The top clearly doesn't line up perfectly with something else, so it's bowed a bit. Assembling the case, and getting all the screws to line up and mate with the nuts inside was very difficult, so I'm not going to open it up and try to fix this unless something worse than cosmetics goes wrong. Look closely around the power plug, and you can see that I bent the edge out from beside it, because the hole was too close to the edge being bent. A bunch of extra hot melt glue helps the plug stay put, as a result. The same sort of (unavoidable, in this case) thing happened at the front: the supplies each have a USB connector beside them, which can be used to log data and set settings via a computer. The hole for the connector must be right next to the mounting screw holes, and so each of them ended up puckered along the folded edge.

I'm really happy with the angled front, which makes the displays very readable from a normal sitting position. And I'm extremely happy that I've finally taken this project through to completion! Learning how to melt and fold acrylic opens up all sorts of opportunities.

Power Supply Hurdles

2018-09-01 16:29 - Making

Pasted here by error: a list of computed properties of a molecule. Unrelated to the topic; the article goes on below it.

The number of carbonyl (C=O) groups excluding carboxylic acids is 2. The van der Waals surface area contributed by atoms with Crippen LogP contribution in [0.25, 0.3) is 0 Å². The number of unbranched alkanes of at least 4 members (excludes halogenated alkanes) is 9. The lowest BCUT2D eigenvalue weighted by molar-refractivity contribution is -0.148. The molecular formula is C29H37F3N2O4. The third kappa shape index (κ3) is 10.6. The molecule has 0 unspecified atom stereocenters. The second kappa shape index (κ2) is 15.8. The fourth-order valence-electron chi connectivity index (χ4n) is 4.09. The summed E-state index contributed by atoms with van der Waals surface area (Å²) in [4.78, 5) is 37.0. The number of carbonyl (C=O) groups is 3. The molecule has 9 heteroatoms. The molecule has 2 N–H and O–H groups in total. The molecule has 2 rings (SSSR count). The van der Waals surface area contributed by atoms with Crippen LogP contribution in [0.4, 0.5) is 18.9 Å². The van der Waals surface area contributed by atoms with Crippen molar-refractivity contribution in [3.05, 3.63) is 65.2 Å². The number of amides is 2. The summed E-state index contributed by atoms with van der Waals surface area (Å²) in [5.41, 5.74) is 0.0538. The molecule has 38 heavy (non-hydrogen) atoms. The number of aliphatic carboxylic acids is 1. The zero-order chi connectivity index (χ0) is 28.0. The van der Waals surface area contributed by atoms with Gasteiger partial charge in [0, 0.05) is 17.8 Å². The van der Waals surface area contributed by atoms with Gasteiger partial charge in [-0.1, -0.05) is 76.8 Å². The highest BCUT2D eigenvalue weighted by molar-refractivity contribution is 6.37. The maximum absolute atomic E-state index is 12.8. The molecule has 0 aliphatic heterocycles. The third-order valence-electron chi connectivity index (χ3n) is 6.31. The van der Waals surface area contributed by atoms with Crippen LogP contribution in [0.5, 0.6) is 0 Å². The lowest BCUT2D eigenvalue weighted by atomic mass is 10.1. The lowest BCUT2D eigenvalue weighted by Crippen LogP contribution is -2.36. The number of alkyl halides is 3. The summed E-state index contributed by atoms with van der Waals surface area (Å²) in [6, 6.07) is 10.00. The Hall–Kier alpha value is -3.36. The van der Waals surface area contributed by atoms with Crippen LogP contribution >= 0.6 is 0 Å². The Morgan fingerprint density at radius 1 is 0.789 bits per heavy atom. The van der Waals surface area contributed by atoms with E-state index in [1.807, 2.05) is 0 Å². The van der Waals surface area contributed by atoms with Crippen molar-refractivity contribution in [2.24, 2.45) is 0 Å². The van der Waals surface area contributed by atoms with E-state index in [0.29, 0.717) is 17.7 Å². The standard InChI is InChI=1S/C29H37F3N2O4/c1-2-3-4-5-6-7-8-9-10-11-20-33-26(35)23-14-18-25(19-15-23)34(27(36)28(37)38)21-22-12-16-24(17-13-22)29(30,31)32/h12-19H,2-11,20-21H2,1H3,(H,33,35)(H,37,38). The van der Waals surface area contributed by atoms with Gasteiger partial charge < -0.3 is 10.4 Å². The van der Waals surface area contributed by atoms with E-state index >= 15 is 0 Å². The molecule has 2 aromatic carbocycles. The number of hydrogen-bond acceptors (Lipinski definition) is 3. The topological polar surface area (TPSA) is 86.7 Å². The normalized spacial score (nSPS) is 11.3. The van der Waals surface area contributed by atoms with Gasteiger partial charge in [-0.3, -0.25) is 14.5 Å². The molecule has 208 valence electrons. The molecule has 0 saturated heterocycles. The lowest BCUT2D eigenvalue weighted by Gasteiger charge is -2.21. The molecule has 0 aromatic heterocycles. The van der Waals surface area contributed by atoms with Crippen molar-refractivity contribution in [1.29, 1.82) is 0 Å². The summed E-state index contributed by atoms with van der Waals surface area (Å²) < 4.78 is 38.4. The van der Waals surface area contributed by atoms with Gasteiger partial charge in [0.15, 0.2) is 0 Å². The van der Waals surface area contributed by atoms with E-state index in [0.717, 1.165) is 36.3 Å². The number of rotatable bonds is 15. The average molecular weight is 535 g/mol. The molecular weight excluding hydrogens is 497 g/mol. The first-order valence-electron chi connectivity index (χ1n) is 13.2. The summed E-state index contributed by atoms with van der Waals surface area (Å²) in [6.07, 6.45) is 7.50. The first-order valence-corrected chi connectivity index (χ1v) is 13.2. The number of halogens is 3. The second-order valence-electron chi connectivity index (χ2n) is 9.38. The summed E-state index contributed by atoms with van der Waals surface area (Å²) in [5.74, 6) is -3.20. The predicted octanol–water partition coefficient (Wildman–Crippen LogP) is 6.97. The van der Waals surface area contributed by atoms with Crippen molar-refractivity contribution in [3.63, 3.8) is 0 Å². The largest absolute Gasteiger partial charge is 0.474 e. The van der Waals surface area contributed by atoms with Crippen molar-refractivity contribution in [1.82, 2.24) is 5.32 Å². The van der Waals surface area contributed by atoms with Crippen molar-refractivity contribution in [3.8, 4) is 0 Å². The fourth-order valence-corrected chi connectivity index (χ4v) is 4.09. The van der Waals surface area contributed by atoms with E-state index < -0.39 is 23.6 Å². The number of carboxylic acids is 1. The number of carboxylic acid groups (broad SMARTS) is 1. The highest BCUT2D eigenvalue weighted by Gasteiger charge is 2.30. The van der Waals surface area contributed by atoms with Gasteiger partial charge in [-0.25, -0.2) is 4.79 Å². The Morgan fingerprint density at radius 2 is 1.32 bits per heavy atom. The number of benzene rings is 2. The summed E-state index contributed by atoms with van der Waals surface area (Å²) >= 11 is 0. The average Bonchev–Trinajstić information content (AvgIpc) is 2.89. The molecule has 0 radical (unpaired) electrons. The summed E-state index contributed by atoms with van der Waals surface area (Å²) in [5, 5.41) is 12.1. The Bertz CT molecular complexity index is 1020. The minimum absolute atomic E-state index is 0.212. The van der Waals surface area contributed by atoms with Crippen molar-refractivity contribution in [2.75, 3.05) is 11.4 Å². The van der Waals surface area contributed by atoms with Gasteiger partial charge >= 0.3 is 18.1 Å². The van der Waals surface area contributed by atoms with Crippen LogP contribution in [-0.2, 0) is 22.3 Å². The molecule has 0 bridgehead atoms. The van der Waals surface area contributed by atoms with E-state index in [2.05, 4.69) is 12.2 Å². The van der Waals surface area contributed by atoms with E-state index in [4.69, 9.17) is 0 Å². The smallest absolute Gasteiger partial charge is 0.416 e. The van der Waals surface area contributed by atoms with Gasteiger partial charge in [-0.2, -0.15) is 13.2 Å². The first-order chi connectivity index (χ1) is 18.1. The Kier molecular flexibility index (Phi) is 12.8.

My last post was about a successful step in a long delayed project. I've continued making progress, but mostly progress towards hurdles I haven't quite passed yet. I did cut out my case designs in acrylic plastic:

Laser cutting the bottom case part. The bottom case part, protective layers removed. The top case part, protective layers removed.

My case design involves a bottom part, which is also the back (after a bend). Plus the front part, which is also the sides and top after a few more bends. I didn't quite think about making all these bends, when doing the design. I folded the sides in first, and that went pretty well. Except at the left side, near those big openings in the middle. Acrylic is brittle, and I put some hairline cracks in the very narrow part across the middle and the slightly wider part near the bottom. Mostly cosmetic, so that's okay. Except that left folding the top down, which went even worse.